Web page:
This article by Rev. G. Birkmann, emeritus, and translated by Ray Martens, first appeared in the Giddings Deutsches Volksblatt on 9 April 1936.
Conference with Rev. C. Bernthal at St. Peter, 1902
Because of the younger generation, which knows little or nothing about St. Peter, I wish first to report something about it. The congregation came into being in 1870 as the result of the withdrawal of a number of families from St. Paul in Serbin, Texas. This matter was examined and reported on by Visitators [officials of the synod], and the result was a call to Rev. Joh. Pallmer in the same year. After his early death (1873), Rev. A. D. Greif followed in 1874 and 1875, and then, from 1876 on, Rev. C. L. Geyer, who served the congregation for sixteen years, that is, until his death in February of 1892. Then Rev. C. Bernthal was called from Shiner, where he had served for a year and a half. Bernthal was then at St. Peter for thirteen years, until 1905, when he took a call to a congregation up north. Then St. Peter called Rev. Pott, who cared for them until 1912, and, in the vacancy following, Rev. G. W. Fischer took care of them. By the grace of God, he succeeded in negotiating the reuniting of both congregations, and since 1914 only the one old St. Paul exists again in Serbin, the church at which Rev. Joh. Kilian was the first pastor, followed by his son Hermann from 1883 until 1920, and since 1922 their pastor is Rev. Hermann Schmidt, who likewise originated among them.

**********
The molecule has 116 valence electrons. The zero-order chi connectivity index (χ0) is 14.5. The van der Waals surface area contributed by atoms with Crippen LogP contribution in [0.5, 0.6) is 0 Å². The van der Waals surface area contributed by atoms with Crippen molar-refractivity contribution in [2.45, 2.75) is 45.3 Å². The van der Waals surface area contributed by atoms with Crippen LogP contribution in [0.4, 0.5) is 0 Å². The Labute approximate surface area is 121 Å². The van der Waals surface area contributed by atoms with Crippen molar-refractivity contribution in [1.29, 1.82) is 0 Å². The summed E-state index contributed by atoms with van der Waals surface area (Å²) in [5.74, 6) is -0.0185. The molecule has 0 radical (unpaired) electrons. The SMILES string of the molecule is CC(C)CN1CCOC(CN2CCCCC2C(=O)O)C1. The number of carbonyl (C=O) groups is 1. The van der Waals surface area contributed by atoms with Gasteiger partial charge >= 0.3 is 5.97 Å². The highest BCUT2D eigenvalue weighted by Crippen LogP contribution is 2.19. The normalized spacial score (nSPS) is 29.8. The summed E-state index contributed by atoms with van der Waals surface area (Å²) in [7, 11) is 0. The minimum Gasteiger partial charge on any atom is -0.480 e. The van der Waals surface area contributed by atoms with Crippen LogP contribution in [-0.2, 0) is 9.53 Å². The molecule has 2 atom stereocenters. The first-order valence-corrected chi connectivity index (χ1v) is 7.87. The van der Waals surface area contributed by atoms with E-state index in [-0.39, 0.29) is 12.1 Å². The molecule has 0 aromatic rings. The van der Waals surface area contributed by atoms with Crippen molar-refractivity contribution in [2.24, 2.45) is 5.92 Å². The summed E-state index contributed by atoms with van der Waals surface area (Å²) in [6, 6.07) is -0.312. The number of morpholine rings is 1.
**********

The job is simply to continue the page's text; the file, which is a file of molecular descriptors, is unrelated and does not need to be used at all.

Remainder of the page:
St. Peter, therefore, existed for forty-four years, and it also experienced God’s blessing during this time, smaller than the mother church, to be sure, but, yet, one that had the Word of God both correctly and richly because of faithful pastors and teachers in church and school, and the congregation had in its midst not a few very knowledgeable and enthusiastic people, who, apart from necessity, never missed the preaching, held home devotions, brought up their children as Christians and sent them to the parochial school, met the needs of their fellow Christians and needs of the church, etc. The same surely applied to the mother church, St. Paul, which still exists today.